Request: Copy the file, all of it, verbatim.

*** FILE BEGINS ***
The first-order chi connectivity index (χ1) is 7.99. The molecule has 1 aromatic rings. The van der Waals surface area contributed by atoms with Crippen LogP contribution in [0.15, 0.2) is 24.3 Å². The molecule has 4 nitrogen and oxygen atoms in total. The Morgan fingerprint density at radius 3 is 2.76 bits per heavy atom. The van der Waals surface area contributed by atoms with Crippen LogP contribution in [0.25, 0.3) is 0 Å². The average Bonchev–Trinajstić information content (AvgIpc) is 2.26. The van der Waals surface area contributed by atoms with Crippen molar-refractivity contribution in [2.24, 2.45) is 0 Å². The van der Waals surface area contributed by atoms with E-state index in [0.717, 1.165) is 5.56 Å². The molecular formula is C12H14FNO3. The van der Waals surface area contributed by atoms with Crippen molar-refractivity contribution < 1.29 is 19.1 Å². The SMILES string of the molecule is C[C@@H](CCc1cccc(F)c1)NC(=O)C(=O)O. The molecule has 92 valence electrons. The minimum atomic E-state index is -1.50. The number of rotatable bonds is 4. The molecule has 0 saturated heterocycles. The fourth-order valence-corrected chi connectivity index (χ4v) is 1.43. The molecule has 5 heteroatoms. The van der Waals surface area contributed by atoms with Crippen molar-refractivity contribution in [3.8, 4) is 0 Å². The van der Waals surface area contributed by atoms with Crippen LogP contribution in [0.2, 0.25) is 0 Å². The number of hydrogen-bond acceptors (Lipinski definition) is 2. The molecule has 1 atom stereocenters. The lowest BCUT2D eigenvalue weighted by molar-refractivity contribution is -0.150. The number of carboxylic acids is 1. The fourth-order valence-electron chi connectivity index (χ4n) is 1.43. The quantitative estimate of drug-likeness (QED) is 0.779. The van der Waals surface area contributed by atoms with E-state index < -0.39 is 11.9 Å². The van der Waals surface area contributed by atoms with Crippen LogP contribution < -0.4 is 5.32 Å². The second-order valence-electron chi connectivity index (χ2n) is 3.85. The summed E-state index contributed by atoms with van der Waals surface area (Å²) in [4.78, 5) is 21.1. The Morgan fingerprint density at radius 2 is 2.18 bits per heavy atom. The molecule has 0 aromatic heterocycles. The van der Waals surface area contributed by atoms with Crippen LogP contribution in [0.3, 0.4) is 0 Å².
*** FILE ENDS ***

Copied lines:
The first-order chi connectivity index (χ1) is 7.99. The molecule has 1 aromatic rings. The van der Waals surface area contributed by atoms with Crippen LogP contribution in [0.15, 0.2) is 24.3 Å². The molecule has 4 nitrogen and oxygen atoms in total. The Morgan fingerprint density at radius 3 is 2.76 bits per heavy atom. The van der Waals surface area contributed by atoms with Crippen LogP contribution in [0.25, 0.3) is 0 Å². The average Bonchev–Trinajstić information content (AvgIpc) is 2.26. The van der Waals surface area contributed by atoms with Crippen molar-refractivity contribution in [2.24, 2.45) is 0 Å². The van der Waals surface area contributed by atoms with E-state index in [0.717, 1.165) is 5.56 Å². The molecular formula is C12H14FNO3. The van der Waals surface area contributed by atoms with Crippen molar-refractivity contribution < 1.29 is 19.1 Å². The SMILES string of the molecule is C[C@@H](CCc1cccc(F)c1)NC(=O)C(=O)O. The molecule has 92 valence electrons. The minimum atomic E-state index is -1.50. The number of rotatable bonds is 4. The molecule has 0 saturated heterocycles. The fourth-order valence-corrected chi connectivity index (χ4v) is 1.43. The molecule has 5 heteroatoms. The van der Waals surface area contributed by atoms with Crippen molar-refractivity contribution in [3.8, 4) is 0 Å². The van der Waals surface area contributed by atoms with Crippen LogP contribution in [0.2, 0.25) is 0 Å². The number of hydrogen-bond acceptors (Lipinski definition) is 2. The molecule has 1 atom stereocenters. The lowest BCUT2D eigenvalue weighted by molar-refractivity contribution is -0.150. The number of carboxylic acids is 1. The fourth-order valence-electron chi connectivity index (χ4n) is 1.43. The quantitative estimate of drug-likeness (QED) is 0.779. The van der Waals surface area contributed by atoms with E-state index < -0.39 is 11.9 Å². The van der Waals surface area contributed by atoms with Crippen LogP contribution < -0.4 is 5.32 Å². The second-order valence-electron chi connectivity index (χ2n) is 3.85. The summed E-state index contributed by atoms with van der Waals surface area (Å²) in [4.78, 5) is 21.1. The Morgan fingerprint density at radius 2 is 2.18 bits per heavy atom. The molecule has 0 aromatic heterocycles. The van der Waals surface area contributed by atoms with Crippen LogP contribution in [0.3, 0.4) is 0 Å².